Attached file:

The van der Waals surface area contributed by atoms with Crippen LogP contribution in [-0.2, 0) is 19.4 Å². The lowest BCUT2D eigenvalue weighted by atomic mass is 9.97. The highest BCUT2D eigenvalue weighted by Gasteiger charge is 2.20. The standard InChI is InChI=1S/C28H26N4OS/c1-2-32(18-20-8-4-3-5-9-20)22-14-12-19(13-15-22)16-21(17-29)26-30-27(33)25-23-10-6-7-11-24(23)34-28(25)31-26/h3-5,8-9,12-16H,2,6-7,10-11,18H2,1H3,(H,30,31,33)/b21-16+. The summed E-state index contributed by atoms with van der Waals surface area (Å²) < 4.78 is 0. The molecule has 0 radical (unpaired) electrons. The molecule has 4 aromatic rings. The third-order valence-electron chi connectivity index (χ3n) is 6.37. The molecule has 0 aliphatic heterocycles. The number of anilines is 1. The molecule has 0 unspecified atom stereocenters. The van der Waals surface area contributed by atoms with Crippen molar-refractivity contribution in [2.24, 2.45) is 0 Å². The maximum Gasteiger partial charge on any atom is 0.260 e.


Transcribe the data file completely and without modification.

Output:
The van der Waals surface area contributed by atoms with Crippen LogP contribution in [-0.2, 0) is 19.4 Å². The lowest BCUT2D eigenvalue weighted by atomic mass is 9.97. The highest BCUT2D eigenvalue weighted by Gasteiger charge is 2.20. The standard InChI is InChI=1S/C28H26N4OS/c1-2-32(18-20-8-4-3-5-9-20)22-14-12-19(13-15-22)16-21(17-29)26-30-27(33)25-23-10-6-7-11-24(23)34-28(25)31-26/h3-5,8-9,12-16H,2,6-7,10-11,18H2,1H3,(H,30,31,33)/b21-16+. The summed E-state index contributed by atoms with van der Waals surface area (Å²) < 4.78 is 0. The molecule has 0 radical (unpaired) electrons. The molecule has 4 aromatic rings. The third-order valence-electron chi connectivity index (χ3n) is 6.37. The molecule has 0 aliphatic heterocycles. The number of anilines is 1. The molecule has 0 unspecified atom stereocenters. The van der Waals surface area contributed by atoms with Crippen molar-refractivity contribution in [2.24, 2.45) is 0 Å². The maximum Gasteiger partial charge on any atom is 0.260 e.